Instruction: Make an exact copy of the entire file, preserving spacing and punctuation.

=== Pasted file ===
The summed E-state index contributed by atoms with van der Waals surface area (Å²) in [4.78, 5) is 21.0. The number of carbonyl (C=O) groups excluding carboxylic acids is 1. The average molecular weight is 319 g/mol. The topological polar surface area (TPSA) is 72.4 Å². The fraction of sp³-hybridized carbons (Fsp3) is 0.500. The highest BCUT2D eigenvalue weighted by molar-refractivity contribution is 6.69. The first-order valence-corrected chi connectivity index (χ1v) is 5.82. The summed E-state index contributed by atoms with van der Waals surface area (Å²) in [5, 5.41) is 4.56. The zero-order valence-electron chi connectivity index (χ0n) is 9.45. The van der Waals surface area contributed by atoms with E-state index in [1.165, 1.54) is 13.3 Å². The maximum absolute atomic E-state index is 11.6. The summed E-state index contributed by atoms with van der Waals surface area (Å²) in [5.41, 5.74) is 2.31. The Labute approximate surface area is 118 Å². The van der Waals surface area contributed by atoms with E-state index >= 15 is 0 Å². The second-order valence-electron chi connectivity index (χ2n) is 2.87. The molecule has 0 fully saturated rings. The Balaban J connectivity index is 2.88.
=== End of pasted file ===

The summed E-state index contributed by atoms with van der Waals surface area (Å²) in [4.78, 5) is 21.0. The number of carbonyl (C=O) groups excluding carboxylic acids is 1. The average molecular weight is 319 g/mol. The topological polar surface area (TPSA) is 72.4 Å². The fraction of sp³-hybridized carbons (Fsp3) is 0.500. The highest BCUT2D eigenvalue weighted by molar-refractivity contribution is 6.69. The first-order valence-corrected chi connectivity index (χ1v) is 5.82. The summed E-state index contributed by atoms with van der Waals surface area (Å²) in [5, 5.41) is 4.56. The zero-order valence-electron chi connectivity index (χ0n) is 9.45. The van der Waals surface area contributed by atoms with E-state index in [1.165, 1.54) is 13.3 Å². The maximum absolute atomic E-state index is 11.6. The summed E-state index contributed by atoms with van der Waals surface area (Å²) in [5.41, 5.74) is 2.31. The Labute approximate surface area is 118 Å². The van der Waals surface area contributed by atoms with E-state index >= 15 is 0 Å². The second-order valence-electron chi connectivity index (χ2n) is 2.87. The molecule has 0 fully saturated rings. The Balaban J connectivity index is 2.88.